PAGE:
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User-Defined Functions


A User-Defined Function (UDF) is code written by the application developer that runs inside the Aerospike database server. UDFs are intended to extend database functionality.

Aerospike currently supports Lua alone as a UDF language.

UDF Types

Aerospike has two kinds of UDF:

Record UDFs

Record UDF are single functions that execute on single records, and can both read and write data in the record.

Common uses for Record UDFs are:

  • Implementing atomic operations that do not currently exist in the client.
  • Extending the predicate filtering operators for scan and query.
  • Applying large scale maintenance to the database through a background UDF.

Stream UDFs

Stream UDFs perform distributed stream processing, including distributed stream aggregationwhere a stream of records returned from a query can be filtered, transformed, and aggregated on each node in the cluster and again by the client.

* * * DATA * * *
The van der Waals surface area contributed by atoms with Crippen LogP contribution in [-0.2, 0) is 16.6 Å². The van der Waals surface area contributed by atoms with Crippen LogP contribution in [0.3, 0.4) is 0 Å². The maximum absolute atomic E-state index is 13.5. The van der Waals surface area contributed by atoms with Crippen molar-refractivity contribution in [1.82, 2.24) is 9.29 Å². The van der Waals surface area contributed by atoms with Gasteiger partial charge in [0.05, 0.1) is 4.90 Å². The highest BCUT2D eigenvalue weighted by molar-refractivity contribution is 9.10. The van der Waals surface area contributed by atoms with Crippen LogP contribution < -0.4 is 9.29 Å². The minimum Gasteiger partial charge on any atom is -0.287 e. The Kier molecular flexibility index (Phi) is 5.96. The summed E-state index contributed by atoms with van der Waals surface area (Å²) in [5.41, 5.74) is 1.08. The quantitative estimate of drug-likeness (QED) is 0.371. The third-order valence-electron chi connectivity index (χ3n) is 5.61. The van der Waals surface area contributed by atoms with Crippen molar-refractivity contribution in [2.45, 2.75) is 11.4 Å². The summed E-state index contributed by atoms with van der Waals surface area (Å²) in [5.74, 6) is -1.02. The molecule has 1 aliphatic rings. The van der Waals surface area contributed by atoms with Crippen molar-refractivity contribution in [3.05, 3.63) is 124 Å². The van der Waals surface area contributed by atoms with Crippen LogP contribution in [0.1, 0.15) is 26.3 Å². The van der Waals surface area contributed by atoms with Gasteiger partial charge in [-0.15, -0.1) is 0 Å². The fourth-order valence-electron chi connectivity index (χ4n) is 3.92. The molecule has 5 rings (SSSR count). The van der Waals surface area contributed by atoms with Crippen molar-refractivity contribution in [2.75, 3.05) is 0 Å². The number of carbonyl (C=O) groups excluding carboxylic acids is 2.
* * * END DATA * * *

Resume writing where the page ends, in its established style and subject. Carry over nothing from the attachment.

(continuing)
Common uses for Stream UDFs are:

  • Transforming query results.
  • Aggregating query results.

Managing UDFs

To invoke UDFs in your application:

  1. Specify the UDF file name.
  2. Specify the function name within the file
  3. (optional) Specify one or more parameters.

Use the Aerospike asadm tool, and client APIs to manage UDFs in the cluster.

Registering UDFs

UDFs must register with the Aerospike cluster before calling functions. UDFs only have to register with one node in the cluster. The Aerospike system metadata component distributes a copy to all other cluster nodes.

To replace a UDF file, you must register the new file. The server uses the latest version.

Writing UDFs

Develop UDFs using a single server node. This is because when testing a cluster, it is difficult to determine which node executed the function, and so hard to tell which log file to examine.

Logs

The Aerospike UDF logging feature routes logs to the Aerospike log file.

Error Detection

Syntax errors detected during registration return an error with the cause and line number where the error occurs.

Runtime errors during execution such as an uncaught exception, return to the caller as a Lua error string and line number where the error occurs.

References